The Dilemma Spring Edition – Facebook Likes

Welcome to the Spring 2016 edition of the dilemmas page, in which we ask for answers to fictional ‘what if’ nightmare scenarios that we might find ourselves in as psychotherapy trainees. The range of responses from our readers from within the psychotherapy world provides us with tools should anything similar ever happen to us in our personal practice.

Facebook ‘Likes’

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One of your friends puts an embarrassing picture of you on their facebook page from the last time that you had a big night out together. you notice that a few people have ‘liked’ the picture. One of them turns out to be a client of yours who unbeknownst to you happens to be a mutual contact. How do you deal with this situation?

 

Suzie, trainee psychotherapist says:

“In a way the embarrassing picture matter is a bit of a red herring. For me, the real issue here is that your client knows one of your friends and that there could be potential conflict. First, I would take this matter to supervision before my next session with the client. I’d explore the ethical impact of this revelation and how best to address the crossing of boundaries. Can you continue working with this client? How can measures be put in place regarding this mutual relationship without breaching client confidentiality?

Following on from supervision, this matter certainly needs discussion with the client. The potential conflict is key to address; how best to manage this with particular focus on client safety and ethical working. Secondly there is the matter of your client ‘liking’ an embarrassing picture of you (which I assume doesn’t paint you in our most professional light). This needs to be explored as well. What was it like for your client to have a glance into your personal life? What judgements have they made? What does their behaviour (in ‘liking’ the picture and crossing that boundary) tell you about them?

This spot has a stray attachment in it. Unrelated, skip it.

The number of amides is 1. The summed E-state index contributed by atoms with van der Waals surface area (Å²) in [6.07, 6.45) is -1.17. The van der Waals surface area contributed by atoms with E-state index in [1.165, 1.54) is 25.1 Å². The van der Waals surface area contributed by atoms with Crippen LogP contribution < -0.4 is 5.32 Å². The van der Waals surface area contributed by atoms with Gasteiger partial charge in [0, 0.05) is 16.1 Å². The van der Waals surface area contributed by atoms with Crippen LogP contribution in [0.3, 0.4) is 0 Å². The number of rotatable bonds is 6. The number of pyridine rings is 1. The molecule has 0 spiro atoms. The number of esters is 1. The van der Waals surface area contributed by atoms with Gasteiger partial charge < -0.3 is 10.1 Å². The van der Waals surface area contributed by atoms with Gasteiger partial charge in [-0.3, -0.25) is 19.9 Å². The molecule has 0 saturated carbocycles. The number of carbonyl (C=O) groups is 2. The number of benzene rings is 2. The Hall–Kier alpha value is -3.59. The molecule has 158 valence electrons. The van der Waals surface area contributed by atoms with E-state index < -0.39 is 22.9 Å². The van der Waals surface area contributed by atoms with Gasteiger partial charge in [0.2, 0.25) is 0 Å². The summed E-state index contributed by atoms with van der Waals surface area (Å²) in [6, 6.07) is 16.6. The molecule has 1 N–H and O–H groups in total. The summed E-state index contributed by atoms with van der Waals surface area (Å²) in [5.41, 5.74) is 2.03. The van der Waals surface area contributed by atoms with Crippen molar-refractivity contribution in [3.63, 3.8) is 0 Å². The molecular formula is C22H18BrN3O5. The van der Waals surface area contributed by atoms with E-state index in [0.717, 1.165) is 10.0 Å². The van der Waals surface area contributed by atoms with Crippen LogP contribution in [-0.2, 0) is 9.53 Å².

In regards to Facebook, I would suggest setting up a separate page for your professional and personal profiles and reviewing the privacy settings on both to ensure good boundaries. “

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Chris, trainee psychotherapist says:

“I addressed this about a year ago when I noticed my clients appearing as ‘suggested friends’. I exported all my Facebook pictures onto my computer and deleted almost every picture from Facebook. I changed my name to something that makes me hard to be found in a search, and lastly, I discovered in the privacy settings that you can select to not be found by people that are purely on your mobile phone (mobile networks selling basically). Having said all that, I stopped drinking 2 years ago, but even if I was a drinker, I wouldn’t allow myself to be tagged, and if all else failed, I would still be fairly confident of not being seen by a client.

I guess if there was a picture from years ago and a client saw it, I would raise it in the next session. Can they survive me being human…

Julia, trainee psychotherapist says:

“Every time I try to think of an answer to this I cringe, such an embarrassing situation! But I think that I couldn’t ignore it and would have to bring it up in next session (if the client didn’t bring it up first). Something like, “So I see you saw a picture of me on FB. What was it like for you to see that?”

Next Issues Dilemma

You have recently taken up a sport as part of a drive to get fit. During the match which you are involved in there is some heavy contact and you feel someone’s elbow hit your eye socket. The next day you wake up to a purple, circular bruise covering your eye. It looks more than a little suspicious, and you will be seeing clients that day.

One of your clients has had issues with anger in the past, whereas the second client has had experience of violence in their upbringing and is very bad with boundaries, always wanting to make the session about you.

How do you deal with this situation?

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